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Taking Sides: UNESCO and Palestinian Heritage

Ramifications for world heritage and human rights as UNESCO becomes embroiled in the West Bank conflict

At the end of last year, the general assembly of UNESCO accepted Palestine as a member. The Israeli reaction to this act was dramatic. The government of Israel froze its connection with UNESCO and approved 2,000 new settler homes. The more significant effect on UNESCO was the US government’s decision to freeze its annual support of $80 million, just over a fifth of the organisation’s budget.

This clash of culture, heritage and new settlements is longstanding. The political conflict between the Israelis and the Palestinians is fuelled by a heritage debate about authenticity. Both nations are trying to prove they are the indigenous inheritors of the land and custodians of its holy history.

As a UNESCO member, Palestine now has the right to submit applications for significant historical sites to be declared World Heritage status. At the end of January, the city of Bethlehem and Church of the Nativity were submitted as the first Palestinian nominations. Bethlehem is the first on an inventory of 20 sites that had already been submitted to the World Heritage Committee in Durban at 2005.

The 2013 nomination will be the city of Hebron and the Tombs of the Patriarchs. Today this is one of the most sensitive sites in the West Bank. The 600 Jewish settlers that live in the heart of the old city control its daily life, so the Palestinian move to declare Hebron as a Palestinian World Heritage site undermines Israeli military and political hegemony. Something similar happened in 1981 when the old city of Jerusalem was nominated a World Heritage site by the Jordanian government. This nomination was accepted, possibly because of the fact that Israel had already conquered and annexed East Jerusalem in 1967.

The Israeli resistance to recognising and accepting Palestinian heritage is rooted in the conflicting pressures of history and politics. On the cultural historical level, Israel is haunted by the fact that its existence is based on destruction. Over 400 Palestinian villages were destroyed after the creation of the state of Israel in 1948, and 700,000 Palestinian refugees were uprooted from the country. At the political level, UNESCO’s decision reflects broad international recognition and support for the Palestinian case.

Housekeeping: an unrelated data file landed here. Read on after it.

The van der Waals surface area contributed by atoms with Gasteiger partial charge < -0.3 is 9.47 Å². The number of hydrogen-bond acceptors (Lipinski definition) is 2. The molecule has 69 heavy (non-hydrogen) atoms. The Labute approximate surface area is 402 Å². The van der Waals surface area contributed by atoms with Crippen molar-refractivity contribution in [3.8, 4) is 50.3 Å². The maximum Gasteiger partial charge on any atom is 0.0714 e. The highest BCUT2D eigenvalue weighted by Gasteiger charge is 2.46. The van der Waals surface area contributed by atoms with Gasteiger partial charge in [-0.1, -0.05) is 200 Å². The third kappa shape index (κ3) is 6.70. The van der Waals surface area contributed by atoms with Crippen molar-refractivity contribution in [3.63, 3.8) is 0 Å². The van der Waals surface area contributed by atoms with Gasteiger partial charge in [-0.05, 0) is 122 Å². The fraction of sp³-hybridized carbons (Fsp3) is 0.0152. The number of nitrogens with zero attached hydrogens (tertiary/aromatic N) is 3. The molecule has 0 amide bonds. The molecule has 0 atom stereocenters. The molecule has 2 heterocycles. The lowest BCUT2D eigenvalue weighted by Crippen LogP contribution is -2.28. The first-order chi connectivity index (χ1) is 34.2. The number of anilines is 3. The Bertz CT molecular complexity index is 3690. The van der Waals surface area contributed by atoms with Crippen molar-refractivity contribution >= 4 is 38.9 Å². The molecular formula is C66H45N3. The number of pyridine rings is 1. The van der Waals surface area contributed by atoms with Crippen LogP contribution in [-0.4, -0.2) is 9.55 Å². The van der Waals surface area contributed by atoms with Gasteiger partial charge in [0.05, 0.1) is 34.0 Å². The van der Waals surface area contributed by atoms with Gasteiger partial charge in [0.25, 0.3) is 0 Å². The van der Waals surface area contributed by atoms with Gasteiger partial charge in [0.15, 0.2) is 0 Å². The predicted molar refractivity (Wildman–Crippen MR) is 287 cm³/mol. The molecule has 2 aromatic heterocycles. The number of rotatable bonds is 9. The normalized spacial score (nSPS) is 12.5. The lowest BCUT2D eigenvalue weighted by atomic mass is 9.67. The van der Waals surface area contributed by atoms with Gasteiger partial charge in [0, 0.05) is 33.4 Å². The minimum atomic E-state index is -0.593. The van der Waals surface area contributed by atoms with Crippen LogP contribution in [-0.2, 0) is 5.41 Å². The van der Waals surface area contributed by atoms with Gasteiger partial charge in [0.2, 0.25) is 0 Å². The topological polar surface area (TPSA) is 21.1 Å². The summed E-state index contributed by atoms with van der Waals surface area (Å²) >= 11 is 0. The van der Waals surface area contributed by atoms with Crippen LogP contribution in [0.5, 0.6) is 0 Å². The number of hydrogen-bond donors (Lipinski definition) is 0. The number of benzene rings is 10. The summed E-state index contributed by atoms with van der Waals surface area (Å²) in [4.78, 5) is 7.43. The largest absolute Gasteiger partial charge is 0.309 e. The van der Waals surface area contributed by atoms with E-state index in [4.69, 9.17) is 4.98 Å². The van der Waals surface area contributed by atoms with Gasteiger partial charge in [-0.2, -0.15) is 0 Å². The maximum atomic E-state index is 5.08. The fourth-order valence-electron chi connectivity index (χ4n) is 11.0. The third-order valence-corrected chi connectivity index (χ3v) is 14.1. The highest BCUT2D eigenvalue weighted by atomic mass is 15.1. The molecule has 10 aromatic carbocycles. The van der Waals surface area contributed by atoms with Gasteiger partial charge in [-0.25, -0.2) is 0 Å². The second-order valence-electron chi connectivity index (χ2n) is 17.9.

For many years the Israeli state tried to erase Palestinian cultural heritage inside Israel. The return to a national territorial identity involved an attempt to eliminate these same parameters of Palestinian indigenous existence and presence in the landscape. Elements of geography, data and cultural heritage were the target of erasure in order to realise the imaginary ‘tabula rasa’ of the land, precipitating a ‘cultural cleansing’ of Palestinian heritage. Last month there was a hint of change when an Israeli court in Jerusalem stopped a development plan on the site of the village of Lifta. This village at the western entrance to Jerusalem is the only one to retain its original structure and has become an unofficial memorial to the other destroyed Palestinian villages.

The situation in the occupied territories of the West Bank is different. Part of the political struggle over the future of the occupied West Bank is focused on the future of about 250 Jewish settlements. Some of the settlers in some of these settlements base their right to be there on military power and biblical promise. Two years ago, the Israeli government announced a national heritage plan that included two sites in the West Bank: Rachel’s Tomb in Bethlehem and the Tombs of the Patriarchs in Hebron. After strong international pressure those two sites were removed from the plan.

The concept of world heritage was originally intended to enhance the universal significance of chosen sites rather than encourage them to be seen as national symbols. That aspiration has proved illusory, since it seems that politics and heritage cannot be separated.The question now is how to mitigate the corrosive effects of this relationship.

Photo: Ammar Awad

 

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